15 November 2008

good news week

Over here at Gary Sauer-Thompson's place amid the discussion about the financial crisis and the end of capitalism and why Michael Costa is a dill, is a comment about how the language of economics has become the language of ordinary discourse.

Quite so. Ever since the term "reform" entered the lingo in the early nineties (someone will now tell me it happened in 1972 or 1917 or 1838 or something, or maybe it's always been with us) the remorseless commercialisation or our lives has taken speed. We never used to have basis points, now everybody knows that the Reserve Bank either doles them our or repossesses them every month, and last year for the first time they repossessed in the middle of an election campaign. We know that privatisation is king. Oh, and so is cash, especially recently.

So you could make a confident argument about how out lives are slowly drained of blood, exsanguinated indeed, we are frogs in a pot, the tide of economics drags us further out to sea from whence we will never return.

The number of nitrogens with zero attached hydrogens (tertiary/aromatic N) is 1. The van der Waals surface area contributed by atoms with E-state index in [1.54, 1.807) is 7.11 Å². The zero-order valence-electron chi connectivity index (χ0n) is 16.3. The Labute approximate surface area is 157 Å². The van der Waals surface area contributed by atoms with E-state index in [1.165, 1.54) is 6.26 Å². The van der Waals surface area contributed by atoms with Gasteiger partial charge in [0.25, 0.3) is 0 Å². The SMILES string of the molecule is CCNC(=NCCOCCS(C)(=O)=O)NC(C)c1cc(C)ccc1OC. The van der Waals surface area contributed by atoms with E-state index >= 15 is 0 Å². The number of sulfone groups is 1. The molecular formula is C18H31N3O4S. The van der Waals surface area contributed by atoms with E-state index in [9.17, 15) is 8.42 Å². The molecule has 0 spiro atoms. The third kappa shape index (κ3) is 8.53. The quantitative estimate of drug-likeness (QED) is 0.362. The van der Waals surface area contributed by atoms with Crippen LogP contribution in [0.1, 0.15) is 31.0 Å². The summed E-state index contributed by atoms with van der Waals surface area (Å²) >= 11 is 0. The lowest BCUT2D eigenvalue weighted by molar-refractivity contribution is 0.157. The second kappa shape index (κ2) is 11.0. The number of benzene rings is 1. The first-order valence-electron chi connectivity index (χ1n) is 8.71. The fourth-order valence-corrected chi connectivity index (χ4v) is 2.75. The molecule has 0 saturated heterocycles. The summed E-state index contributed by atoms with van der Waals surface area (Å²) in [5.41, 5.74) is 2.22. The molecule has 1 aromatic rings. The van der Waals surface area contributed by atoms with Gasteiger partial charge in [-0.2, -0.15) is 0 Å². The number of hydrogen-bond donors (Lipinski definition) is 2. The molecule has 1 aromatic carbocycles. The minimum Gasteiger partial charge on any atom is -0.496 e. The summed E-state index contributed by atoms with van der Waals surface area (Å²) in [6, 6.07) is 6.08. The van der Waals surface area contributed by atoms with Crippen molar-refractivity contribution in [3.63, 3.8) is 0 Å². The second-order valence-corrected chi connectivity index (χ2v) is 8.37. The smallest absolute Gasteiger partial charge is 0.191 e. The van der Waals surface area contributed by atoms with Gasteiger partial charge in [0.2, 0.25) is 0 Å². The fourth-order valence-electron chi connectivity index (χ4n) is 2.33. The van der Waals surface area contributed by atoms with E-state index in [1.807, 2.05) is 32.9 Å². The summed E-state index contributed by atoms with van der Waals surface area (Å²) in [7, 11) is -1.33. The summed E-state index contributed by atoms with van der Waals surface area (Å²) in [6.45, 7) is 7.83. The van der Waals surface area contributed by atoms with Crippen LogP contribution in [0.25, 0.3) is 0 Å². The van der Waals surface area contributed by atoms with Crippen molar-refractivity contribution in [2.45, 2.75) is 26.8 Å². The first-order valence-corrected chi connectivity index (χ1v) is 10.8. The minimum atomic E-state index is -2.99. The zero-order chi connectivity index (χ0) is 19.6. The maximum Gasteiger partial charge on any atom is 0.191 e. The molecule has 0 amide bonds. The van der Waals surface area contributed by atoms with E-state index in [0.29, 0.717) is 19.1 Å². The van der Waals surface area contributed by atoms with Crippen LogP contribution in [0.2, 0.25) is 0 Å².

And then you run across a restaurant review, ffs, in which USP appears. Unique selling proposition, natch. Everybody's got one.

AA Gill's USP is that he is a very funny, evocative writer or restaurant reviews and so you should go and read him right
now.

It's far funnier than the standard funny/odd/local gossip page of today's local rag, which informs us that during the week, someone farted in the lift at the local hospital.


Slow news day, I guess.

4 comments:

JahTeh said...

There must be a word for music in an enclosed space phobia. I loved that review, there's always a place for good vitriol instead of a Gordon Ramsey $%#*.

That's So Pants said...

Hi Phil

If you think AA Gill's restaurant reviews are funny, you should get into his TV critique. Now THAT'S funny.

xxx

Pants

Philip said...

The word "reform" entered modern political discourse with the Reform Act of 1832, which was not called the Reform Act but the Representation of the People Act. However, it's only comparatively recently that "reform" has taken on its modern meaning of "abolish, privatise, render impotent, remove the teeth and testicles of, or otherwise diminish and destroy".

Word Verification: peevents. Self-explanatory, really.

phil said...

I peevent daily. Sometimes more frequently.

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